North to Alaska
The dock call time was 6am, somehow negotiated to 7am. 7am is a more reasonable hour to dress head-to-toe in oversized waterproof black garb to dip dead fish on a string into the ocean, in hopes of luring in more soon-to-die aquatic creatures.
The sky was gray and rain leaked into my jacket as I pulled up the hood and curled my gloved fingers into its sleeves to escape the cold. Captain T, a short woman with a curly brown mane, dressed in sweatpants and XTRATUFs (the Hunter boots of Alaskan fishing), welcomed our group of 10 aboard her ship departing out of the Seward docks.
She invited us into the heated cabin and reminded us not to lock ourselves in the head (the sailing term for tiny toilet closet). If we were going to be sick, we were to puke outdoors, off the sides of the boat, not in the head, which was located in the enclosed cabin. Two kids’ Dramamines downed and an acupressure bracelet on each wrist, I, who can barely stomach a New York City taxi ride up the BQE, felt abnormally calm. I was almost soothed by the boat and the dreary fishing weather as we jetted off into Resurrection Bay, where we’d be attempting to catch halibut.
On the nearly two-hour ride out to sea, we stopped to watch a commercial fishing seiner catch salmon. The boat, which was almost completely exposed to the elements and being pummeled by rain, shifted in the waves as the whitebearded captain shouted directions to his all-male crew of three. The crew lowered nets into the water and after what felt like enough time to broil a salmon filet, the crew slowly pulled the nets back in, as one fisherman violently plunged a device into the water to create bubbles, distracting the salmon from any possible escape as they were forcibly removed from their natural habitat.
The fish flopped and flustered as the seine lifted them into the chilly air, and eventually plummeted their slick, silvery bodies onto the ship’s deck. One of Captain T’s crewmembers had previously worked on a similar commercial fishing ship, and explained that these fish would probably be shipped off to Costco or similar distributors.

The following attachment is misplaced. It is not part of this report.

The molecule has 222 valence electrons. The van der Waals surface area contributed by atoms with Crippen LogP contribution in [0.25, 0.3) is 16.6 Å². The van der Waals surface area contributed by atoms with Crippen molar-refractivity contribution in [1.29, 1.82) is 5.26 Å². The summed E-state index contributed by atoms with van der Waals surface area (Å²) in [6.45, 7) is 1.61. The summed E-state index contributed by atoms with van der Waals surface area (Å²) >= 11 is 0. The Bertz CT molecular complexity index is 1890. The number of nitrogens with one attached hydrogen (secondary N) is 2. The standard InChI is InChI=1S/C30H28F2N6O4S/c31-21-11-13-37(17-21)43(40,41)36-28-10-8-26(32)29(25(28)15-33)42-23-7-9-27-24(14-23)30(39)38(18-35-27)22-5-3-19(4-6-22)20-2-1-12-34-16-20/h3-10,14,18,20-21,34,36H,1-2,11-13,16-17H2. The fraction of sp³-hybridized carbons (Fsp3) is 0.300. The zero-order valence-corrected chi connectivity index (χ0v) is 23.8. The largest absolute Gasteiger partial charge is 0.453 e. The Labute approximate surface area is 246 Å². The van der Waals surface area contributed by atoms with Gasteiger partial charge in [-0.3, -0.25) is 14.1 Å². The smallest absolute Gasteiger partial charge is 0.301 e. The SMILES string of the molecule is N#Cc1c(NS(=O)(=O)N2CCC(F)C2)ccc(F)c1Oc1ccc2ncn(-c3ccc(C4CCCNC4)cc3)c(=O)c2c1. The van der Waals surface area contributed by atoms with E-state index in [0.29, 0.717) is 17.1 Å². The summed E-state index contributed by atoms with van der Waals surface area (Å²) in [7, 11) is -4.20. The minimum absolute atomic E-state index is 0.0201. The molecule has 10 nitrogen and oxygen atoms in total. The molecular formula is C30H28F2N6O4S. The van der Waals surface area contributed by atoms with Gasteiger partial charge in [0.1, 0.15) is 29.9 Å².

As the waters got rockier, my co-fishers turned green. As almost every other aspiring fisherman leaned out over the sides of the boat, I sat calmly in my seat, waiting for the fishing to begin, more than a little smug about my lack of illness.
Captain T anchored the boat, which began swishing from side to side. “Look at something not moving,” she advised as I stood up and felt my legs weaken. I tried staring at the snow-capped mountains ahead, but it was finally happening. I, the passenger who rates Uber drivers solely on their ability to not make me want to vomit, was joining the green masses. But a burst of crisp, cold air on my face, creeping into my ears, infused me with an unexpected stabilizing force. That force lured me out onto the boat’s bow (that’s the front) to get set up with a fishing pole and chum (that’s the dead fish, i.e., bait) attached to the line.
And then we waited.
And then, a tug.
The thin end of the six-foot fishing pole dipped a few inches, halted and bounced back up, once again pulled down by—could it be, a fish nibbling on the chum, 20 feet below the boat? The gray, nutrient-dense water made it impossible to see more than a few inches below the surface.
“What do I do?” I yelled out. Assuming I wouldn’t catch anything, I’d glossed over Captain T’s brief but probably helpful tutorial when she’d set up the fishing poles. Instinctively, I started reeling in my fish, cranking my right hand endlessly as I pulled up a flat, slimy halibut.
“Help!” I called again in a panic, though the only life in danger here was the fish’s. A crew member hooked the halibut and I watched it flop violently as it gasped its final breaths.
I proudly posed for a picture with the halibut, my halibut.
While I don’t plan on booking my next fishing excursion anytime soon, the hours spent fishing and observing the not-at-all-fun-looking commercial fishing, gave me a newfound respect and understanding of where our seafood comes from, and the intensive, but necessary labor it takes to procure it. While massive nets, farms and other polluting and destructive methods can provide us with more fish, faster and cheaper, if the fish can taste this good, and still have a positive effect on the environment, it’s worth the extra effort.
Local Taste: Where Astorians Reel It In
When cooking seafood at home, I visit Best of the Sea. The corner shop has a flagrantly fishy smell; I typically ignore that to get the cheapest fillet on offer, motioning to the salesperson behind the counter which cut I want, knowing she’ll probably sell me a little more than I wanted.
Before fishing in Alaska, I opted for budget friendly farmed varieties, but since I witnessed a short preview of the work, effort and passion that goes into catching wild fish (tasting the superior, fatty, smooth flavor of the wild salmon didn’t hurt either), I respect the higher-priced, line- or seine caught wild species so much more. They’re worth it.